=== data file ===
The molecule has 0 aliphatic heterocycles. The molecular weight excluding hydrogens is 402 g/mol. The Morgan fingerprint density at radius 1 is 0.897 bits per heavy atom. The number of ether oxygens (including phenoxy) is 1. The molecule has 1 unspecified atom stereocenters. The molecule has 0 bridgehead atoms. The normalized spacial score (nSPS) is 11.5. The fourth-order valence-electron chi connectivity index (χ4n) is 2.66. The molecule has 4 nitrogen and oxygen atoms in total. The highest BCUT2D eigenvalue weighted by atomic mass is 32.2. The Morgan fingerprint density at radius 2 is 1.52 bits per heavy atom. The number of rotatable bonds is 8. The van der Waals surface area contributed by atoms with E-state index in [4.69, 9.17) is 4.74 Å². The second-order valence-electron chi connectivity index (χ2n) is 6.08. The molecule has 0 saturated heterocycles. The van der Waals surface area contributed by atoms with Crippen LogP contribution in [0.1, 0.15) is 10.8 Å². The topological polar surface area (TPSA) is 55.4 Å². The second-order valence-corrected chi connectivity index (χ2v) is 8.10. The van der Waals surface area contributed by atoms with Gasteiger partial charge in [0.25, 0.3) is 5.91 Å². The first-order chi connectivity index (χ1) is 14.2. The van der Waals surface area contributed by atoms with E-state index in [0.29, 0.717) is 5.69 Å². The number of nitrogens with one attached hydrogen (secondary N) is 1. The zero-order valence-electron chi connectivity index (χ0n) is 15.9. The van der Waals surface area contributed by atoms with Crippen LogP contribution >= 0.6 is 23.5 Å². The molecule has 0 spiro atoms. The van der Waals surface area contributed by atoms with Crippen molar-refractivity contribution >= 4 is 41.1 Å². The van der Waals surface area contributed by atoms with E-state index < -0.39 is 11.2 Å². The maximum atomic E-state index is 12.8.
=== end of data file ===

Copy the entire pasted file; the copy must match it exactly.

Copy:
The molecule has 0 aliphatic heterocycles. The molecular weight excluding hydrogens is 402 g/mol. The Morgan fingerprint density at radius 1 is 0.897 bits per heavy atom. The number of ether oxygens (including phenoxy) is 1. The molecule has 1 unspecified atom stereocenters. The molecule has 0 bridgehead atoms. The normalized spacial score (nSPS) is 11.5. The fourth-order valence-electron chi connectivity index (χ4n) is 2.66. The molecule has 4 nitrogen and oxygen atoms in total. The highest BCUT2D eigenvalue weighted by atomic mass is 32.2. The Morgan fingerprint density at radius 2 is 1.52 bits per heavy atom. The number of rotatable bonds is 8. The van der Waals surface area contributed by atoms with E-state index in [4.69, 9.17) is 4.74 Å². The second-order valence-electron chi connectivity index (χ2n) is 6.08. The molecule has 0 saturated heterocycles. The van der Waals surface area contributed by atoms with Crippen LogP contribution in [0.1, 0.15) is 10.8 Å². The topological polar surface area (TPSA) is 55.4 Å². The second-order valence-corrected chi connectivity index (χ2v) is 8.10. The van der Waals surface area contributed by atoms with Gasteiger partial charge in [0.25, 0.3) is 5.91 Å². The first-order chi connectivity index (χ1) is 14.2. The van der Waals surface area contributed by atoms with E-state index in [0.29, 0.717) is 5.69 Å². The number of nitrogens with one attached hydrogen (secondary N) is 1. The zero-order valence-electron chi connectivity index (χ0n) is 15.9. The van der Waals surface area contributed by atoms with Crippen LogP contribution >= 0.6 is 23.5 Å². The molecule has 0 spiro atoms. The van der Waals surface area contributed by atoms with Crippen molar-refractivity contribution >= 4 is 41.1 Å². The van der Waals surface area contributed by atoms with E-state index < -0.39 is 11.2 Å². The maximum atomic E-state index is 12.8.